Panasonic’s SOLID SHINE laser technology tackled all of Walsh and Raderstorf’s requirements.
Thanks to the long-lasting dual solid-state laser modules, there are no lamps to replace, and image color and brightness degrade very gradually in a linear fashion. This simultaneously ensures that consistent picture quality is preserved longer and reduces maintenance for filter cleaning and bulb replacement. In fact, the filter-free design delivers approximately 20,000 hours of maintenance-free, continuous 24/7 operation.7
“For sterilization purposes, we routed power and Ethernet cords immediately above and into the ceiling,” says Raderstorf. “Fluids don’t saturate the projector’s case, so airborne liquids can’t penetrate the projector, and it is easy to clean.” Additionally, the Space Player is designed with a dust-resistant laser drive and airtight optical engine so that the unit collects very little dust, making it ideal for the sanitized environment of a hospital.
For their beta version, the team developed proprietary software to extract data from the hospital’s EHR system. They created their own visual language to turn the raw EHR data into badges, color-coding, and text that deliver the crucial information caregivers and patients need at a moment’s notice, including protocols and elapsed time.
“It is a highly symbolic language that protects patient privacy but communicates urgent information,” explains Walsh. “If a patient is admitted with chest pain, their door will display their live EKG and a badge signifying chest pain with a countdown clock that starts the moment the patient enters the room.”
With chest pain, the display counts down the 10 minutes the ER team has to meet key steps in the hospital’s care protocol. Different care scenarios trigger different protocols. For example, the display will count down from 37 minutes for a head injury — the deadline for a CT scan. For patients with less urgent issues, the clock can help caregivers track time between visits and vitals checks.
Because the doors are glass, the display is clearly visible from outside and inside the room. The team methodically designed the experience so that it communicates with patients — and their families — just as effectively as it communicates with doctors and nurses.
For example, when a test result is in or imaging comes back from radiology, an alert post on the door for everyone to see. By sharing information with patients, the solution aims to foster a better patient experience.
“We’ve been incredibly happy with the solution,” stated Raderstorf. “Because of its sleek design, the hardware goes unnoticed in this application. That’s key — we aren’t trying to replace one cumbersome technology with another. The goal is for the technology to be invisible while empowering medical professionals to be more effective, and that’s exactly what we get with the Space Player.”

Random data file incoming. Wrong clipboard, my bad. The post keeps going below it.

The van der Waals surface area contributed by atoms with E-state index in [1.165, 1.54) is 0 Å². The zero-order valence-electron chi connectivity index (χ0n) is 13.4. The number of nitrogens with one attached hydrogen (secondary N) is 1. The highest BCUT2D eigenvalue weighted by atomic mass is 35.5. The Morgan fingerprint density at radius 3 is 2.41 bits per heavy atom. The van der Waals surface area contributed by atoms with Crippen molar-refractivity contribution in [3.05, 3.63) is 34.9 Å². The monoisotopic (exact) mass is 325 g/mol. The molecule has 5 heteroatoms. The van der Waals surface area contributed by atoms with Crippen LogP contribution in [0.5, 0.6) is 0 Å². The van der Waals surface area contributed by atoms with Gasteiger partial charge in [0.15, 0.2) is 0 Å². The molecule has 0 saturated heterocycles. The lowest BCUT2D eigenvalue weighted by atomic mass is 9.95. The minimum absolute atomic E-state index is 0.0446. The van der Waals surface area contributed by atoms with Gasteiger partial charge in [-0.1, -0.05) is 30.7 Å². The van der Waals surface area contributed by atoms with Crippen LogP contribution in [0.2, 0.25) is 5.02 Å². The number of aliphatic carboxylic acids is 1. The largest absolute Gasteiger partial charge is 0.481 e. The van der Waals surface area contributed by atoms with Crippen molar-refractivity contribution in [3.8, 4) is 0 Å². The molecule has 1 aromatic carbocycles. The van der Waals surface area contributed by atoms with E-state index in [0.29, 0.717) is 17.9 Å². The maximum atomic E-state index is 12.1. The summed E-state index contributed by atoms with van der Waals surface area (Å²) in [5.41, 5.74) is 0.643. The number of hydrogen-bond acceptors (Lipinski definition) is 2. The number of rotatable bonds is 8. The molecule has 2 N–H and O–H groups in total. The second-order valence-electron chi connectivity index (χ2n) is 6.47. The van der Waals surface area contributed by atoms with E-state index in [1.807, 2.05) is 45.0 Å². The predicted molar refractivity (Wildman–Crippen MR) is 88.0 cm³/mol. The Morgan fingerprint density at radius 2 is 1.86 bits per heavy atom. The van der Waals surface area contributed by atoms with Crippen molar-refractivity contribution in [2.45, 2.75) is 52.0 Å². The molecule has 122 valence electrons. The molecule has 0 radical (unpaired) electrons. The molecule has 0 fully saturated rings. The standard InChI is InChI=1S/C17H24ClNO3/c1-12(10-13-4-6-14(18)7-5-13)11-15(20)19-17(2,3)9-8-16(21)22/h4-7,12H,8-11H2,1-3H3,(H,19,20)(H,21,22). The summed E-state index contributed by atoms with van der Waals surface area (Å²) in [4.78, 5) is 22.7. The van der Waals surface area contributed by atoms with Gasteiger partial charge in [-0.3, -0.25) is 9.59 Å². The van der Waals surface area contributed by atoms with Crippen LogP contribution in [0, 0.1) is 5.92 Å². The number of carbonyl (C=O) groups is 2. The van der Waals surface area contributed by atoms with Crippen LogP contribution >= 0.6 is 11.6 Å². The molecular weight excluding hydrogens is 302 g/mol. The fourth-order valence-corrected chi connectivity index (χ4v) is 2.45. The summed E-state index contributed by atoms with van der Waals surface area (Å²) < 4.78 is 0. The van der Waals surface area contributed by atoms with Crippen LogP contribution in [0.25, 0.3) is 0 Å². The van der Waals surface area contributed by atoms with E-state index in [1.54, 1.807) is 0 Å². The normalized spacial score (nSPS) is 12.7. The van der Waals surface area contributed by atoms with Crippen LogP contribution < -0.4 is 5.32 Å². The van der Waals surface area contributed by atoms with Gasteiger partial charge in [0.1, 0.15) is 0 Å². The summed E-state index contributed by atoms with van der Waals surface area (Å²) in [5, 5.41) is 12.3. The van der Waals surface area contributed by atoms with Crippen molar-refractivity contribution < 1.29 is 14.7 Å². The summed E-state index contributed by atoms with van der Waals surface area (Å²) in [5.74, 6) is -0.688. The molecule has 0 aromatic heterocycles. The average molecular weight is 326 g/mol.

Added Walsh, “The Space Player solution takes medical professionals away from their computer screens and puts them back in the patient’s room. The solution we developed quickly and intuitively ensures all members of a care team can communicate with each other and the patient in real time while delivering care grounded in the same information.”
By helping clinicians see what tasks are most time critical and reinforcing the hospital’s protocols, the new system is already increasing efficiency.
“We are studying this solution for empirical evidence of our preliminary findings, including reduced time spent by medical professionals in the EHR, and the potential implications for medical staff work satisfaction and patient outcomes,” says Raderstorf.
1Makary, M., & Daniel, M. (2016, May 03). Medical error—the third leading cause of death in the US, BMJ 2016;353:i2139. Retrieved October 26, 2018, from https://doi.org/10.1136/bmj.i2139 Nichols, H. (2017, February 23). The top 10 leading causes of death in the United States, Medical News Today, 2017, February 23. Retrieved October 26, 2018, from https://www.medicalnewstoday.com/articles/282929.php
2Arndt, B. G., Beasley, J. W., Watkinson, M. D., Temte, J. L., Tuan, W., Sinsky, C. A., & Gilchrist, V. J. (2017). Tethered to the EHR: Primary Care Physician Workload Assessment Using EHR Event Log Data and Time-Motion Observations. The Annals of Family Medicine, 15(5), 419-426. doi:10.1370/afm.2121
3Young, R. A., Burge, S. K., Kumar, K. A., Wilson, J. M., & Ortiz, D. F. (2018). A Time-Motion Study of Primary Care Physicians’ Work in the Electronic Health Record Era. Family Medicine, 50(2), 91-99. doi:10.22454/ fammed.2018.184803
44000 Clicks: a productivity analysis of electronic medical records in a community hospital ED Hill, Robert G. et al. The American Journal of Emergency Medicine , Volume 31 , Issue 11 , 1591 - 1594. https://doi.org/10.1016/j. ajem.2013.06.028
5PT-JW130 model: 1,000lm. PT-JX200 model: 2,000lm. Measurement, measuring conditions, and method of notation all comply with ISO 21118 international standards.
6PT-JW130 model: 7.3 lbs. PT-JX200 model: 10.1 lbs.
7Panasonic recommends cleaning at point of purchase after approximately 20,000 hours. Light-source lifetime may vary depending on environmental conditions.